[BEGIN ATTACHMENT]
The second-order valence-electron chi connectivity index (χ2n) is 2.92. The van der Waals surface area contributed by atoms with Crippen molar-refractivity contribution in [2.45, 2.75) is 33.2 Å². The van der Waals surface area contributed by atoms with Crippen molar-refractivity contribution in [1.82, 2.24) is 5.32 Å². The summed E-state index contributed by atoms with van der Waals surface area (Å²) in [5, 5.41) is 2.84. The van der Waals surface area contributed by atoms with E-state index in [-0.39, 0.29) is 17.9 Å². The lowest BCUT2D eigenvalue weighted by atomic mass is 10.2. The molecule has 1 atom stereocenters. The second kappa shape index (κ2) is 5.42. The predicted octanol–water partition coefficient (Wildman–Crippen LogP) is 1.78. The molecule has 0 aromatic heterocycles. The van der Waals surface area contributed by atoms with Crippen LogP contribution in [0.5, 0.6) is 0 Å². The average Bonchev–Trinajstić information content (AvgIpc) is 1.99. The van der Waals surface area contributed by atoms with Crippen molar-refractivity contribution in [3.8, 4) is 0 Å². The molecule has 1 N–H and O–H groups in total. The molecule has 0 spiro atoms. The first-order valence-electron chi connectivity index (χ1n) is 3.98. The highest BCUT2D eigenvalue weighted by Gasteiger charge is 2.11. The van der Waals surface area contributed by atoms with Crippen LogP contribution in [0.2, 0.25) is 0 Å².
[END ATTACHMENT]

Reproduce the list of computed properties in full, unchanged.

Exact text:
The second-order valence-electron chi connectivity index (χ2n) is 2.92. The van der Waals surface area contributed by atoms with Crippen molar-refractivity contribution in [2.45, 2.75) is 33.2 Å². The van der Waals surface area contributed by atoms with Crippen molar-refractivity contribution in [1.82, 2.24) is 5.32 Å². The summed E-state index contributed by atoms with van der Waals surface area (Å²) in [5, 5.41) is 2.84. The van der Waals surface area contributed by atoms with E-state index in [-0.39, 0.29) is 17.9 Å². The lowest BCUT2D eigenvalue weighted by atomic mass is 10.2. The molecule has 1 atom stereocenters. The second kappa shape index (κ2) is 5.42. The predicted octanol–water partition coefficient (Wildman–Crippen LogP) is 1.78. The molecule has 0 aromatic heterocycles. The van der Waals surface area contributed by atoms with Crippen LogP contribution in [0.5, 0.6) is 0 Å². The average Bonchev–Trinajstić information content (AvgIpc) is 1.99. The van der Waals surface area contributed by atoms with Crippen molar-refractivity contribution in [3.8, 4) is 0 Å². The molecule has 1 N–H and O–H groups in total. The molecule has 0 spiro atoms. The first-order valence-electron chi connectivity index (χ1n) is 3.98. The highest BCUT2D eigenvalue weighted by Gasteiger charge is 2.11. The van der Waals surface area contributed by atoms with Crippen LogP contribution in [0.2, 0.25) is 0 Å².